A 100% positive or negative review is a sign that the reviewer's intentions were not genuine. Warning signs to help you spot a false opinion. While it's impossible to know which company is responsible for a review, you can find clues in the style of the reviewer's profile. While there are many customers who use and review products for free immediately after their release date, this is far from the norm.
The only possible exception is people who bought an item elsewhere and then reviewed it on Amazon to inform people of problems with it. Genuine critics can mention these things, but they also tend to focus more on specific issues, such as check-in processes, price, and breakfast. A common trope of Steam reviews is simply writing OK, in contrast to the large amount of game time the reviewer has. In addition, most of these fake review factories are based in other countries, where they are essentially untouchable.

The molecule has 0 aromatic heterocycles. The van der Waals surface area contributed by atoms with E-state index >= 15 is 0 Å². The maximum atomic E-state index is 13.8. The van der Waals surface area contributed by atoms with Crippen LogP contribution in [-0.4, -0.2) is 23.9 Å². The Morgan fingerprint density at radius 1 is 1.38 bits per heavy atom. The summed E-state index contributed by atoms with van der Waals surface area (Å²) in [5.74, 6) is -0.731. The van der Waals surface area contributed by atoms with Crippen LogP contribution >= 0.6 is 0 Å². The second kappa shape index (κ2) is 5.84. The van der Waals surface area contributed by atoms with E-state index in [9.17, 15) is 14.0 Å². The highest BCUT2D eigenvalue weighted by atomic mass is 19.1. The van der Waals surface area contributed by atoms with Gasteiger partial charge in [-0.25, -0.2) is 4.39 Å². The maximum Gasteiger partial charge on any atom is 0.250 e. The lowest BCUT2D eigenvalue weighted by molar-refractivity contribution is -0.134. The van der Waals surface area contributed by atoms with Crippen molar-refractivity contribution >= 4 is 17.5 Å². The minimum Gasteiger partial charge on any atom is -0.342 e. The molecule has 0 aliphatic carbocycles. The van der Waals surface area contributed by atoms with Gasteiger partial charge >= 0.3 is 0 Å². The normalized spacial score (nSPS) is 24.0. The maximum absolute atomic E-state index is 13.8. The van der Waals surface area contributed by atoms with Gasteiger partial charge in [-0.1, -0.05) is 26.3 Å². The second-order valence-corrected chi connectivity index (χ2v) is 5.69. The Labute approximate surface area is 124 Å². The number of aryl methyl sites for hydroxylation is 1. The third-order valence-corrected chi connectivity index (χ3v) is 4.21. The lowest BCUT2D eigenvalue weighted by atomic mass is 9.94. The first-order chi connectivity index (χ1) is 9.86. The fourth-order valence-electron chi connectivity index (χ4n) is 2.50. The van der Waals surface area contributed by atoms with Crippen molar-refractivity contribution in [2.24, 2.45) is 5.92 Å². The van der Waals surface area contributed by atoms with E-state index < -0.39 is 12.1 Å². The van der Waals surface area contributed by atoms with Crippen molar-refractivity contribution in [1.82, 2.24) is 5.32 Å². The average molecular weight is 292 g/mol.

Look for patterns that don't make sense, such as reviewing expensive items of the same type (such as multiple TVs) in a short amount of time. It could be a sign that more than genuine interest led the author to write the review. Take the time to verify information on the Facebook, Twitter, or review website profile (if available). Instead of promoting the positives of a product, the fake reviewer will write a negative review and then say how much they liked another company's product.
Keep an eye on your location, account creation date, review activity, work information, and social accounts. But until the actual application takes place, Dean says “the buyer beware every time they look at an online review. Their research showed that 24 of the same people who left a review for Smiling Kids Pediatric Dentist in Indianapolis, also left a review for the same garage door company in Las Vegas, the same wine distributor in Portugal and the same locksmith in England.